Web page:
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Re: tracking-ISSUE-150: DNT conflicts from multiple user agents [Tracking Definitions and Compliance]

From: Tamir Israel <tisrael@cippic.ca>
Date: Sun, 03 Jun 2012 14:43:06 -0400
Message-ID: <4FCBB03A.9010903@cippic.ca>
To: public-tracking@w3.org
Hi there,

I've been a very silent observer here, so I truly apologize for 
interjecting now.

But I think there is a problem with applying 'default' in a binary 
manner. The objective of this DNT spec is to help users express 
preferences but, surely, this at some point references notions of user 
consent? In this sense, opting in to collection is one thing, and opting 
in to 'non-collection' is quite another since the basis is that you need 
some form (opt-in or opt-out) of consent to collect user information.

I think any specification that overtly _discounts_ a DNT-1 signal sent 
by default is going to be problematic under at least some data 
protection regimes.



Tamir Israel
Staff Lawyer

Samuelson-Glushko Canadian Internet Policy & Public Interest Clinic
University of Ottawa, Faculty of Law, CML Section
57 Louis Pasteur Street
Ottawa, ON, K1N 6N5
Tel: (613) 562-5800 ext. 2914
Fax: (613) 562-5417

*Do you really need to print this email? / Est-ce nécessaire d'imprimer 
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On 6/3/2012 10:48 AM, Rigo Wenning wrote:
> Hi Brooks,
> welcome back in the game. We have already discussed a requirement in the
> Specification that intermediaries shouldn't inject stuff. Issue is that the
> server doesn't see that it is an injection as we do not have hashing or some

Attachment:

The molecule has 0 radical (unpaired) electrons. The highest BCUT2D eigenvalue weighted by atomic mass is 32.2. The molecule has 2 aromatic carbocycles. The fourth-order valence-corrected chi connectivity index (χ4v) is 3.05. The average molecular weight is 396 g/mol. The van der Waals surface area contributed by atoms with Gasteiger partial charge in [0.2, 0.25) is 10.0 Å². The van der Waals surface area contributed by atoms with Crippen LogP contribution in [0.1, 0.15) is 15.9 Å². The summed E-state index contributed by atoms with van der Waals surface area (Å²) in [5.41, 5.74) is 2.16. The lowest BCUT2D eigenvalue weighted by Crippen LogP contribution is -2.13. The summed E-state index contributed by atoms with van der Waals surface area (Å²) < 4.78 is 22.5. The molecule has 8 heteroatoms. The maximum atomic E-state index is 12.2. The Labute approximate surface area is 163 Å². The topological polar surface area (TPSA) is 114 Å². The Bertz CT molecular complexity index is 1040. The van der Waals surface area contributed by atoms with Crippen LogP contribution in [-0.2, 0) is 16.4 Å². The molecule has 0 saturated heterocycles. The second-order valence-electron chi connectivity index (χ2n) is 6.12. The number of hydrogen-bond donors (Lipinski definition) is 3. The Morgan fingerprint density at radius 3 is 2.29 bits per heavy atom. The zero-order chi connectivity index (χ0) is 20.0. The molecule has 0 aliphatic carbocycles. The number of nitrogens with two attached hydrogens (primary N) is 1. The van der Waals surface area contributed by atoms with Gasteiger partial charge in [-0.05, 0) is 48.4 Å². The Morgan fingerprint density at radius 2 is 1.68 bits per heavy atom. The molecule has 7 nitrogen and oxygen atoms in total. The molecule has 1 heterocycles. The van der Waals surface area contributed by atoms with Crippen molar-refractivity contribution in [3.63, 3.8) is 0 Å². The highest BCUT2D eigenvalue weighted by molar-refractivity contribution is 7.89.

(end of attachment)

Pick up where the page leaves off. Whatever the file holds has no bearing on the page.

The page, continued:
> such SSL. So by receiving a DNT;1 header, the server has to assume this
> status and by receiving a DNT;0 can assume an exception. In case of
> injections, injecting DNT;1 is creating trouble for the server and injecting
> DNT;0 is creating trouble for the user. This is just a weak point of the
> protocol because of the lacking end-to-end security. We can surely require
> it, but does it buy us anything? I don't know. I would not object if someone
> would come up with a good wording.
> Rigo
> On Friday 01 June 2012 17:56:21 Dobbs, Brooks wrote:
>> New voice here...  I might as well jump right into the controversy.
>> I am not sure there is full consistency here.  I read the spec as saying
>> łKey to that notion of expression is that it must reflect the user's
>> preference˛.  This seems pretty foundational to me.  Where there is a
>> significant likelihood for the origin server to believe that the
>> expression is not a reflection of the userąs preference (either as a 1 or
>> a 0), wouldnąt such server  be in error to process it accordingly?
>> Conversely to the IE/AVG cases, if hypothetically an ISP were to inject
>> an extension into every DNT header which in the future allowed for an
>> exception, wouldnąt the server be in error for always making room for
>> this exception where they know it to be coming from that ISP?
>> -Brooks
Received on Sunday, 3 June 2012 18:43:38 UTC

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